Greatest modern era right backs
Our football writers select the five greatest modern era right backs, after free agent Dani Alves joined PSG.
After leaving Barcelona last year, Alves joined reigning Serie A champions Juventus and embarked upon another successful campaign, featuring a league title, a Coppa Italia crown and a Champions League final appearance.
However, now he will begin his second new challenge in as many years with PSG – a club looking to reinstate their Ligue 1 superiority.
So, in light of this move, we’ve picked out five of the greatest modern era right backs starting with the man himself…
— PSG English (@PSG_English) July 12, 2017
After being plucked from obscurity at Brazilian club Bahia, initially joining Sevilla on loan in 2002, his impressive displays quickly led to a permanent capture.
In 2008, he joined Barcelona and continued his development into the greatest right back in the world.
At his best, Alves could run a game from the right flank and often operated as more of a winger at Barca, yet kept things quiet on the defensive end too.
In Catalonia, he won six league titles and three Champions Leagues.
Only Cafu can really be considered to come close to Alves’ iconic fulfilment of the position.
His new employers, PSG, are 18/1 with Sky Bet to win the CL next term.
Cafu at his best. What a player!pic.twitter.com/0zv2QZERE6
— 90s Football (@90sfootball) June 29, 2017
With 142 appearances for the Brazil national football team, Cafu is the most internationally capped male Brazilian player of all time and certainly one of the best right backs ever.
Nicknamed ‘Pendolino’ in Italy after the country’s express trains, his tireless stamina and production from the right saw him etched into footballing history.
Adept in a multitude of systems and positions, he won the World Cup twice with Brazil, claimed a Champions league win with AC Milan, but only lifted two Serie A titles in Italy during a combined 11-year spell at Roma and Milan.
— FC Bayern English (@FCBayernEN) June 20, 2017
Perhaps the best two-footed full back of his generation, Lahm won eight league titles, a CL trophy and of course captained Germany’s victorious 2014 World Cup campaign.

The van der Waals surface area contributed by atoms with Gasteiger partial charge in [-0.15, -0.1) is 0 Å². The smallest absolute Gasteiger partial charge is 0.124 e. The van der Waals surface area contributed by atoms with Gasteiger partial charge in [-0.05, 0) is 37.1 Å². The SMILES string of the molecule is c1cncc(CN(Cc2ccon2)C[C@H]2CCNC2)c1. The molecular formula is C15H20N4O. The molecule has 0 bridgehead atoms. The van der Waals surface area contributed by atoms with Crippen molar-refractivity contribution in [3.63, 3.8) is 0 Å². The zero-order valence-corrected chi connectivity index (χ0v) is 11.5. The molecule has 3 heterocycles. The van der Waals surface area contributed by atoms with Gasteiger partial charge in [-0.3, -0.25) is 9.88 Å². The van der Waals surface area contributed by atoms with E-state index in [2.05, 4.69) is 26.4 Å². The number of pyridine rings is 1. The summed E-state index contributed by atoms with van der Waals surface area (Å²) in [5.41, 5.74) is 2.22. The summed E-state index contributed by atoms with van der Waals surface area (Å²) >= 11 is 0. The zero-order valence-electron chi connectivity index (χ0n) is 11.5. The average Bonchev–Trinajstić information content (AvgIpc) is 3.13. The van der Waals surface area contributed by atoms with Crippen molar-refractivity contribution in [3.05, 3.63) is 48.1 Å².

He looked equally as exceptional at right back or in midfield and had everything in his arsenal.
Possessing tremendous playmaking, passing and intelligent defensive play – Lahm retired at just 33 as still one of the game’s best.
Javier Zanetti's screamer against Lazio in the 1998 UEFA Cup Final in Paris. pic.twitter.com/8RBQy7Aji8
— Football Culture (@Footy_Culture) June 21, 2017
Zanetti earned the nickname ‘El Tractor’ for his stamina and tireless energetic runs up and down the wings.
He stuck to a strict fitness regime which saw him start over 30 games despite being in his late 30s.
Eventually captain for both Inter Milan and Argentina, he was loved by fans and was a cool, calm operator on the field.
Zanetti excelled at reading the game and distributing the ball, while was versatile enough to also play in midfield.
This was displayed vividly by Inter’s famous treble win, culminating in Jose Mourinho’s men winning the Champions League with Zanetti in the centre of midfield.
On this day in 1998 France beat Croatia 2-1 to reach the World Cup Final thanks to two unlikely goals from defender Lilian Thuram pic.twitter.com/BoS4PsEV9O
— Classic Football CFS (@classicshirts) July 8, 2017
Although he confessed he didn’t particularly like playing as a right back, the Frenchman retired as one of the best.
The most capped player in the history of the France national team with 142 appearances, his imposing physique and aggressive tackling made him a nuisance to play against.
Powerful, clever and technically gifted – the 1998 World Cup winner played for some of Europe’s greatest clubs.